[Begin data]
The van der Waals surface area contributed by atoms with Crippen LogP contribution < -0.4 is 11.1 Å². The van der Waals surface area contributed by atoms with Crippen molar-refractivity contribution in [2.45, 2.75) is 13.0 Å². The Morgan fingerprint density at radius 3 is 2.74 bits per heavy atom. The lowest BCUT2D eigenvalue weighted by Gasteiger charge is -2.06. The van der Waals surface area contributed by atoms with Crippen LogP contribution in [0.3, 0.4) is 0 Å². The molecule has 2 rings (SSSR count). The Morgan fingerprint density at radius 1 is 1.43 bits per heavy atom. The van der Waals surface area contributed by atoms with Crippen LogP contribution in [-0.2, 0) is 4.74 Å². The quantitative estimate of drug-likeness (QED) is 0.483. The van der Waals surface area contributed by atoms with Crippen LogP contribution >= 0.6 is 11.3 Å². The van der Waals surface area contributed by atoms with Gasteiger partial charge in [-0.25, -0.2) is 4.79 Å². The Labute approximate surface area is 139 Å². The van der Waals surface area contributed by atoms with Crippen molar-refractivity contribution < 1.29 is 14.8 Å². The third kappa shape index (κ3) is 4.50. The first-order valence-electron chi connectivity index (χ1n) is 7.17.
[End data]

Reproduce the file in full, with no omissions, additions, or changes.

The van der Waals surface area contributed by atoms with Crippen LogP contribution < -0.4 is 11.1 Å². The van der Waals surface area contributed by atoms with Crippen molar-refractivity contribution in [2.45, 2.75) is 13.0 Å². The Morgan fingerprint density at radius 3 is 2.74 bits per heavy atom. The lowest BCUT2D eigenvalue weighted by Gasteiger charge is -2.06. The van der Waals surface area contributed by atoms with Crippen LogP contribution in [0.3, 0.4) is 0 Å². The molecule has 2 rings (SSSR count). The Morgan fingerprint density at radius 1 is 1.43 bits per heavy atom. The van der Waals surface area contributed by atoms with Crippen LogP contribution in [-0.2, 0) is 4.74 Å². The quantitative estimate of drug-likeness (QED) is 0.483. The van der Waals surface area contributed by atoms with Crippen LogP contribution >= 0.6 is 11.3 Å². The van der Waals surface area contributed by atoms with Gasteiger partial charge in [-0.25, -0.2) is 4.79 Å². The Labute approximate surface area is 139 Å². The van der Waals surface area contributed by atoms with Crippen molar-refractivity contribution < 1.29 is 14.8 Å². The third kappa shape index (κ3) is 4.50. The first-order valence-electron chi connectivity index (χ1n) is 7.17.